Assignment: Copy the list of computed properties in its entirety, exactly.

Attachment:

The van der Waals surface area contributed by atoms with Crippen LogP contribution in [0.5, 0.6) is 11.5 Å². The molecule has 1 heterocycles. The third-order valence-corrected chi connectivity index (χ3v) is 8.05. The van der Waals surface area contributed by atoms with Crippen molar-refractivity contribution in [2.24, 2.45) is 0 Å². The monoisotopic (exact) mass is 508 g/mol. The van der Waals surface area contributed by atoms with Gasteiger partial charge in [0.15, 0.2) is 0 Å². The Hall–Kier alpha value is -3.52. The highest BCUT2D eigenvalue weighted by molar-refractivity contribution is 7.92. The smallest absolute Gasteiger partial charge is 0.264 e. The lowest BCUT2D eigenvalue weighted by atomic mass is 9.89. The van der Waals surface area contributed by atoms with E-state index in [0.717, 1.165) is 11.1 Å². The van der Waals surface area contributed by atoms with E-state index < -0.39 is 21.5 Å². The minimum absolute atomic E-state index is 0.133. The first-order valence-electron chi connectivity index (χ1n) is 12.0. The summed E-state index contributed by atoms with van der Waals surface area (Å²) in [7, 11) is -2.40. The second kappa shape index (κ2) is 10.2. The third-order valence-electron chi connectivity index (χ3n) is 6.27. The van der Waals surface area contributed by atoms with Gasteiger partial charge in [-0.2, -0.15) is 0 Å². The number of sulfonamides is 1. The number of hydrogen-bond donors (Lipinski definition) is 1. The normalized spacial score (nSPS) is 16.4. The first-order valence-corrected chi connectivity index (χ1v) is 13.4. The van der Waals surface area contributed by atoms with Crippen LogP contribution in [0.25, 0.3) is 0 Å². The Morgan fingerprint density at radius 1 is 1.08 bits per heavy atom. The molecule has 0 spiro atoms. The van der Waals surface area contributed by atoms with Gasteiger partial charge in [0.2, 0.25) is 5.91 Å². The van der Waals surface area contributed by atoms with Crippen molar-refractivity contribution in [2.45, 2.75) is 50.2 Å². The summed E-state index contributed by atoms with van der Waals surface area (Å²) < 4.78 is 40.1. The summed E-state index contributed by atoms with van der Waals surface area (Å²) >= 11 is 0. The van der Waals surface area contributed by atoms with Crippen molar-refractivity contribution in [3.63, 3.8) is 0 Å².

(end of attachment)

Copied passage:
The van der Waals surface area contributed by atoms with Crippen LogP contribution in [0.5, 0.6) is 11.5 Å². The molecule has 1 heterocycles. The third-order valence-corrected chi connectivity index (χ3v) is 8.05. The van der Waals surface area contributed by atoms with Crippen molar-refractivity contribution in [2.24, 2.45) is 0 Å². The monoisotopic (exact) mass is 508 g/mol. The van der Waals surface area contributed by atoms with Gasteiger partial charge in [0.15, 0.2) is 0 Å². The Hall–Kier alpha value is -3.52. The highest BCUT2D eigenvalue weighted by molar-refractivity contribution is 7.92. The smallest absolute Gasteiger partial charge is 0.264 e. The lowest BCUT2D eigenvalue weighted by atomic mass is 9.89. The van der Waals surface area contributed by atoms with E-state index in [0.717, 1.165) is 11.1 Å². The van der Waals surface area contributed by atoms with E-state index < -0.39 is 21.5 Å². The minimum absolute atomic E-state index is 0.133. The first-order valence-electron chi connectivity index (χ1n) is 12.0. The summed E-state index contributed by atoms with van der Waals surface area (Å²) in [7, 11) is -2.40. The second kappa shape index (κ2) is 10.2. The third-order valence-electron chi connectivity index (χ3n) is 6.27. The van der Waals surface area contributed by atoms with Gasteiger partial charge in [-0.2, -0.15) is 0 Å². The number of sulfonamides is 1. The number of hydrogen-bond donors (Lipinski definition) is 1. The normalized spacial score (nSPS) is 16.4. The first-order valence-corrected chi connectivity index (χ1v) is 13.4. The van der Waals surface area contributed by atoms with Crippen LogP contribution in [0.25, 0.3) is 0 Å². The Morgan fingerprint density at radius 1 is 1.08 bits per heavy atom. The molecule has 0 spiro atoms. The van der Waals surface area contributed by atoms with Gasteiger partial charge in [0.2, 0.25) is 5.91 Å². The van der Waals surface area contributed by atoms with Crippen molar-refractivity contribution in [2.45, 2.75) is 50.2 Å². The summed E-state index contributed by atoms with van der Waals surface area (Å²) < 4.78 is 40.1. The summed E-state index contributed by atoms with van der Waals surface area (Å²) >= 11 is 0. The van der Waals surface area contributed by atoms with Crippen molar-refractivity contribution in [3.63, 3.8) is 0 Å².